Nakamura's FIDE rating went from 2580 at the time of invitation to 2620 on the October list. Meanwhile his USCF rating went from 2632 to 2676.

Gulko's FIDE rating is 2600 and his USCF rating is over 2700, so you can see why the issue occurred.


And Gulko was NOT inactive for the year prior to the Olympiad.

In November 2003, he played in Curacao, finishing tied with Shabalov and Hubner with 6.5 and winning the event on tie-breaks.


In April 2004, he played in Aeroflot A, finishing with 5, the same score as Kaidanov and Ehlvest.


And Gulko was invited to the World Championship in Libya, but declined as did most US players, Nakamura being the only exception.


Quickly rising juniors are always going to be a problem. The only real way to allow for last minute adjustments is to allow for a wild-card spot to be filled at the very last minute. And yet will pro players at this level accept a last minute invitation?

There was one amazing moment in time when Benko gave up his Candidates Matches invitation to allow Bobby Fischer top lay in the world championship sequence.

But few people would rank a missed Olympiad chance with a missed candidates cycle.

Perhaps more significantly, since this problem almost always arises with juniors, I think the usual assumption is that they'll have plenty of other Olympiad opportunities in the future.

So it all comes down to whether it is important enough for the prestige of the host country to be able to make a last minute switch? If so, then a wildcard provision probably needs to be instituted--but then you run the risk of otp players being too busy, and hurting the team instead of helping it.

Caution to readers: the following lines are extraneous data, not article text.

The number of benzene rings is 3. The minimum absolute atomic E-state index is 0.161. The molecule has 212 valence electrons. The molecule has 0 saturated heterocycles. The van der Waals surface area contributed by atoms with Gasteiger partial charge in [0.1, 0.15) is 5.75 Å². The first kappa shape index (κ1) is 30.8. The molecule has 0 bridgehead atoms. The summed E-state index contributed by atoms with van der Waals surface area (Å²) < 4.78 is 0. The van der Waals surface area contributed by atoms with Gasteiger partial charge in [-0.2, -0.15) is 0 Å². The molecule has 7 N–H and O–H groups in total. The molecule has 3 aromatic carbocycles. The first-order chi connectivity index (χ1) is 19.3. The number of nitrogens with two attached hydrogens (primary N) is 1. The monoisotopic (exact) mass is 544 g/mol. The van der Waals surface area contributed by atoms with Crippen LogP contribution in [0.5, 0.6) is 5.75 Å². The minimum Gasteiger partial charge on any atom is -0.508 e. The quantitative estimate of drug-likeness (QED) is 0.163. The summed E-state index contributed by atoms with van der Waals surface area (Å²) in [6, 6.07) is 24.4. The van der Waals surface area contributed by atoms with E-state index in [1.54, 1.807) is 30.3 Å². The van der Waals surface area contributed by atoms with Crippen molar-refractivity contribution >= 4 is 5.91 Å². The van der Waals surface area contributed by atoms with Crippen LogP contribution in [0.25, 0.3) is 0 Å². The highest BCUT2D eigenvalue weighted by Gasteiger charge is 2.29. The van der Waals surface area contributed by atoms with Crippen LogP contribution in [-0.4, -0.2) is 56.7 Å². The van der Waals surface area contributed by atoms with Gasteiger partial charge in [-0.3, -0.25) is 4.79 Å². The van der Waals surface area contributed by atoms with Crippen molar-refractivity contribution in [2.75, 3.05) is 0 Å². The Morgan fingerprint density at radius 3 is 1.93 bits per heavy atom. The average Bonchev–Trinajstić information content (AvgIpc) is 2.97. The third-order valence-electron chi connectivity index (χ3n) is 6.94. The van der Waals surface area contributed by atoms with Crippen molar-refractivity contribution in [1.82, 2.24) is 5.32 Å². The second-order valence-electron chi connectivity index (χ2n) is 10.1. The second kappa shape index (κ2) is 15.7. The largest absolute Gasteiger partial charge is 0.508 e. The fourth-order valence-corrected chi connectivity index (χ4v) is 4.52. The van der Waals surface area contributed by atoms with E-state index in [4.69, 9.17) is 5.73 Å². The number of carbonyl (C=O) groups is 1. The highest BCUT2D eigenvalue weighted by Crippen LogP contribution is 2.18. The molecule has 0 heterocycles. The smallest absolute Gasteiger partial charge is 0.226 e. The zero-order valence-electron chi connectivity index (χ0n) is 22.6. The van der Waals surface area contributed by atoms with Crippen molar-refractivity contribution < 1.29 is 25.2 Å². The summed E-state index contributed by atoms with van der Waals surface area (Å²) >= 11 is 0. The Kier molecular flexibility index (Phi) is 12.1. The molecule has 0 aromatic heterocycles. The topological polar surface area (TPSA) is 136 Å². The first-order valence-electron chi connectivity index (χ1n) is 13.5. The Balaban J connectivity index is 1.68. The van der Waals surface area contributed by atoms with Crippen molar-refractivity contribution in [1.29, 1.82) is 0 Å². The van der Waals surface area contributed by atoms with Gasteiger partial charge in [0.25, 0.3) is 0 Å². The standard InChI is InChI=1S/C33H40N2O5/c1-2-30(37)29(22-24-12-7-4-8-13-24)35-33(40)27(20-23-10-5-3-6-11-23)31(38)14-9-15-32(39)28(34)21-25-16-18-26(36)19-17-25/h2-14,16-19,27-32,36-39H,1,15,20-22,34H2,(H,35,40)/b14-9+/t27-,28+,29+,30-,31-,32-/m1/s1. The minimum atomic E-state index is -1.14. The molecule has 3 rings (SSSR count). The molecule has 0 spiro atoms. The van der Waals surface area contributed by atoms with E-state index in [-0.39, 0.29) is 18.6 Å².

By the way, when we look at other juniors from other countries, we see that most of them don't need a wildcard spot,

Radjabov has been #1 in his country for awhile, and his rating actually wennt down slightly from April until October.

Magnus Carlsen is #2 in his country, but I believe he also qualified on a regular basis when invitations were given.

Bacrot is #1 in France, and has been for awhile.

Luke McShane has also been established at #3 for England for awhile.

Naiditsch, #4 in Germany, didn't play in Calvia, but I believe he would have qualified under standard procedures.

In the Ukraine, a country with almost 50 grandmasters, Ponomariov is #1. Karjakin, who is #13 there, is the only one I know of who received a special invitation, so you could make the argument there, but as you'll note most of the juniors qualify on their own merits.

Nakamura is an exceptional player, and has had an exceptional year. He also played in the Libyan event when all other US players declined their invitations. He is currently #3 for the US in FIDE ranking. But he wasn't when the invitations went out. The question of how to best handle that situation is not an easy one to answer.


I do not understand your comment. 'It is not fair to single out Gulko' From whose side?
In Russian language, we call such situation 'a damaged telephone' (Johnny Cash hardly knew that).
Thanks for citing us, but in this case you could also have referred to the original Vasilyev interview with Postovsky, I guess (?)
BTW. I have no opinion on how the US team should be completed. But the fourth place does not look really bad, perhaps! It is useful to have "our" Sasha Onischuk on the team now. :-)